Wherever I am, the world comes after me.
It offers me its busyness. It does not believe that I do not want it.
Now I understand 
why the old poets of China went so far
and high 
into the mountains, then crept into the pale mist.
"The Old Poets of China" by Mary Oliver

Event graphic from the UP College of Mass Communications

The College of Mass Communication, University of the Philippines Diliman will be hosting a lecture by Jung Bong Choi, The Political Economy of Korean Blockbusters, Then and Now, on Thursday, March 22 at 1:30 PM - 3:30 PM, Film Studio, CMC Media Center, University of the Philippines Diliman. 


Korean Blockbusters have emerged from the late 1990s amid a robust industrialization of movie business by Korean conglomerates. At the same time, its development was inspired by cultural nationalism to fight off Hollywood’s foray into domestic markets under the aegis of Free Trade Agreement (FTA). Since then, Korean Blockbusters have undergone multiple structural shifts in theme, style, impetus, key agent and domestic/international reception. This talk will unpack the pattern by which Korean blockbuster movies have transformed in the past twenty years. In so doing, it will ascertain the distinct feature of Korean blockbusters in comparison with those of Hollywood, and how this unique characters have shaped in response to changing political and economic environments in and around Korea. 


JungBong Choi is Associate Professor in the Academy of Film at Hong Kong Baptist University (HKBU), where he teaches theories of cultural globalization, transnational media/cinema/popular cultures of East Asia, and the political economy of postcolonial and neoliberal discourses. He previously taught at New York University (NYU) and University of California (UCSB). He authored Digitalization of Television in Japan: State, Economy, and Discourse (2008) and The Political Economy of K-pop Globalization: a Fanthropology (2014); edited two journal special issues: Unsettling the National in Korean Cinema for the Journal of Korean Studies (2011) and Of Transnational-Korean Cinematrix (2012); and co-edited two volumes: Globalization, Television and Japan (2010) and K-pop: the International Rise of the Korean Music Industry (2014).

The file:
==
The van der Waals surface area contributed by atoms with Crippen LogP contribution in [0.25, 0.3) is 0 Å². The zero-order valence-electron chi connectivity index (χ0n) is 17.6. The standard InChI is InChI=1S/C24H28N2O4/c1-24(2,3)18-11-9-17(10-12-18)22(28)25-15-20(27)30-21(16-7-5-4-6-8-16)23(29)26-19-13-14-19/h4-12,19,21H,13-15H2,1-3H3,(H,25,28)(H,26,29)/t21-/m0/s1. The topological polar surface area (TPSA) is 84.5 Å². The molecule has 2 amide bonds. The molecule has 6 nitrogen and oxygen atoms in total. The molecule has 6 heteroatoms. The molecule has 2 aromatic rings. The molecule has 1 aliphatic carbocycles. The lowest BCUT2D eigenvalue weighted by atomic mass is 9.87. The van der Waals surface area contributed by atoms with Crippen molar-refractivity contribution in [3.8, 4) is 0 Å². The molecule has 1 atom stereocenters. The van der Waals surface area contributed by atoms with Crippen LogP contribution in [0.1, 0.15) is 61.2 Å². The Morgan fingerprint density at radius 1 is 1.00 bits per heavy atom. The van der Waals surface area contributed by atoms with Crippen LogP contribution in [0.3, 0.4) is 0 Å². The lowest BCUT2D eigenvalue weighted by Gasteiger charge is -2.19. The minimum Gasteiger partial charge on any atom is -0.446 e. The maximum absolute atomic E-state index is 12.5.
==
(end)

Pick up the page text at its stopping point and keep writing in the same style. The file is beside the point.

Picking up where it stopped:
The Asian Center offers M.A. degrees in Asian Studies with four fields of specialization: Northeast Asia, Southeast Asia, South Asia, and West Asia. The Center also has an M.A. program in Philippine Studies that allows students to major in Philippine society and culture, Philippine foreign relations, or Philippine development studies. The Center offers a Ph.D. program in Philippine Studies in conjunction with the College of Arts and Letters and the College of Social Sciences and Philosophy. For an overview of these graduate programs, click here. The Asian Center also publishes Asian Studies: Journal of Critical Perspectives on Asia, the latest issue of which can be downloaded at the journal's website. For other news and upcoming events at the Asian Center, click here.